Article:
Queen's University - Utility Bar

Queen's University Library

1991 Census Geography Files

Click on the level of geography to see available files.

census geography diagram

Enumeration Area (EA)

The geographic area canvassed by one census representative. It is the smallest standard geographic area for which census data are reported. All the territory of Canada is covered by EAs. There were 45,995 EAs in 1991.

Census Tract (CT)

Small geographic units representing urban or rural neighbourhood-like communities created in census metropolitan areas and census agglomerations (with an urban core population of 50,000 or more at the previous census). There were 4,068 CTs in 1991.

Census Subdivision (CSD)

General term applying to municipalities (as determined by provincial legislation) or their equivalent (for example, Indian reserves, Indian settlements and unorganized territories). There were 6,006 CSDs in 1991.

Census Metropolitan Area (CMA)/Census Agglomerations (CA)

A census metropolitan area (CMA) or a census agglomeration (CA) is formed by one or more adjacent municipalities centred on a large urban area (known as the urban core). The census population count of the urban core is at least 10,000 to form a census agglomeration and at least 100,000 to form a census metropolitan area. To be included in census metropolitan areas and census agglomerations, other adjacent municipalities must have a high degree of integration with the central urban area, as measured by commuting flows derived from census place of work data. There were 25 CMAs and 115 CAs in 1991.

Urban Area (UA)

Urban areas have minimum population concentrations of 1,000 and a population density of at least 400 per square kilometre, based on the previous census population counts. All territory outside urban areas is considered rural. Taken together, urban and rural areas cover all of Canada. There were 893 UAs in 1991.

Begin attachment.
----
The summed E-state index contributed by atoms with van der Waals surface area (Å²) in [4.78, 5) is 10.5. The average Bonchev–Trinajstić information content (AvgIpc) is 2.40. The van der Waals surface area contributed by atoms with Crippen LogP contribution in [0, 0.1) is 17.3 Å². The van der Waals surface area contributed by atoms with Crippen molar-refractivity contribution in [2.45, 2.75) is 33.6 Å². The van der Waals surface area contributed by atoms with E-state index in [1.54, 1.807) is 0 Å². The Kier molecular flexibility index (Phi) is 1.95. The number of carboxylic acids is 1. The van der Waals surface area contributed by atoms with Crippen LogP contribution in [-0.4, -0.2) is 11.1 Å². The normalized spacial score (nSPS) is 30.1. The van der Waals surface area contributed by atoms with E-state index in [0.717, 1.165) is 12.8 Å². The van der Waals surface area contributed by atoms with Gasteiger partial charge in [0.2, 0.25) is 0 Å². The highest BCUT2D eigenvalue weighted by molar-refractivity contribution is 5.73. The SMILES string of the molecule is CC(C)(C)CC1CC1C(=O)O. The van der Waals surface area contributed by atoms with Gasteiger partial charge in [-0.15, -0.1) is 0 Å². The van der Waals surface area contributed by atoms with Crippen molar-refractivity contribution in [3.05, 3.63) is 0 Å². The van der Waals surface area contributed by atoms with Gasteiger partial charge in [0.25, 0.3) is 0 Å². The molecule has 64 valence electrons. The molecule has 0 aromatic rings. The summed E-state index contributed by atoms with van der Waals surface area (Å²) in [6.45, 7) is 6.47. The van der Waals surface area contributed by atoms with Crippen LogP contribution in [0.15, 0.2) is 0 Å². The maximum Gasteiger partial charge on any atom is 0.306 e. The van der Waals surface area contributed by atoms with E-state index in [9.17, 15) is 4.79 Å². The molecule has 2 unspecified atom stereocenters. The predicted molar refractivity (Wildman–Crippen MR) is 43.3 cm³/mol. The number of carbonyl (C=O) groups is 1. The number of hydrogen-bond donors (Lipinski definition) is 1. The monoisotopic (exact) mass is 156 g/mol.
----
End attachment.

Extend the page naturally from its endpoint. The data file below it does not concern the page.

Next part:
Census Consolidated Subdivision (CCSD)

A grouping of census subdivisions. Generally the smaller, more urban census subdivisions (towns, villages, etc.) are combined with the surrounding, larger, more rural census subdivision, in order to create a geographic level between the census subdivision and the census division. There were 2,630 CCSDs in 1991.

Census Division (CD)

General term applied to areas established by provincial law which are intermediate geographic areas between the municipality (census subdivision) and the province level. Census divisions represent counties, regional districts, regional municipalities and other types of provincially legislated areas. There were 290 CDs in 1991.

Federal Electoral District (FED)

An area represented by a member of the House of Commons. The federal electoral district boundaries used for the 1991 Census are based on the 1987 Representation Order which had a total of 295 federal electoral districts.

Province and Territory

Boundaries of the 10 provinces and 2 territories.

Skeletal Street Network Files (SSNF)

Street Network Files (SNF)


Geographic Reference Files

Block Face Data Files (BFDF)

Refers to one side of a city street, between consecutive intersections with streets or similar physical features, for which census data are coded and stored on the basis of grid coordinates.

Geographic Attributes Files

Place Name Master File (PNMF)

Enumeation Area Correspondence File

Last Updated: 21 November 2014

Footer Links

Kingston, Ontario, Canada.